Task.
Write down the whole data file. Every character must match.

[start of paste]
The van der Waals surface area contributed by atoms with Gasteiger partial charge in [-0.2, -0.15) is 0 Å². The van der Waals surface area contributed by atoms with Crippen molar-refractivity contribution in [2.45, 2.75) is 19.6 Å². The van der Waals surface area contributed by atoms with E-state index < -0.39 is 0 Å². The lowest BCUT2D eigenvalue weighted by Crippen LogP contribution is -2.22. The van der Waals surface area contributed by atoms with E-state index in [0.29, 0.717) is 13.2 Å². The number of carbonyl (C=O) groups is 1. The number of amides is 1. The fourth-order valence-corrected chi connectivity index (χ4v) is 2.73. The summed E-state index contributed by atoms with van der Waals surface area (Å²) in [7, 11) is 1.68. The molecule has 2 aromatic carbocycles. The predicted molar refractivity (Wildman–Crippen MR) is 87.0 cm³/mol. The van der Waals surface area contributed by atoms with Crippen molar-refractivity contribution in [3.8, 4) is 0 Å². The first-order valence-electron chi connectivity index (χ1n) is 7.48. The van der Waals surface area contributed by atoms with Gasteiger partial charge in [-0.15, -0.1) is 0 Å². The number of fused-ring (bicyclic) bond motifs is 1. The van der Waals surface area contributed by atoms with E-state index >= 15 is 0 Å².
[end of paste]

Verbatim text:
The van der Waals surface area contributed by atoms with Gasteiger partial charge in [-0.2, -0.15) is 0 Å². The van der Waals surface area contributed by atoms with Crippen molar-refractivity contribution in [2.45, 2.75) is 19.6 Å². The van der Waals surface area contributed by atoms with E-state index < -0.39 is 0 Å². The lowest BCUT2D eigenvalue weighted by Crippen LogP contribution is -2.22. The van der Waals surface area contributed by atoms with E-state index in [0.29, 0.717) is 13.2 Å². The number of carbonyl (C=O) groups is 1. The number of amides is 1. The fourth-order valence-corrected chi connectivity index (χ4v) is 2.73. The summed E-state index contributed by atoms with van der Waals surface area (Å²) in [7, 11) is 1.68. The molecule has 2 aromatic carbocycles. The predicted molar refractivity (Wildman–Crippen MR) is 87.0 cm³/mol. The van der Waals surface area contributed by atoms with Crippen molar-refractivity contribution in [3.8, 4) is 0 Å². The first-order valence-electron chi connectivity index (χ1n) is 7.48. The van der Waals surface area contributed by atoms with Gasteiger partial charge in [-0.15, -0.1) is 0 Å². The number of fused-ring (bicyclic) bond motifs is 1. The van der Waals surface area contributed by atoms with E-state index >= 15 is 0 Å².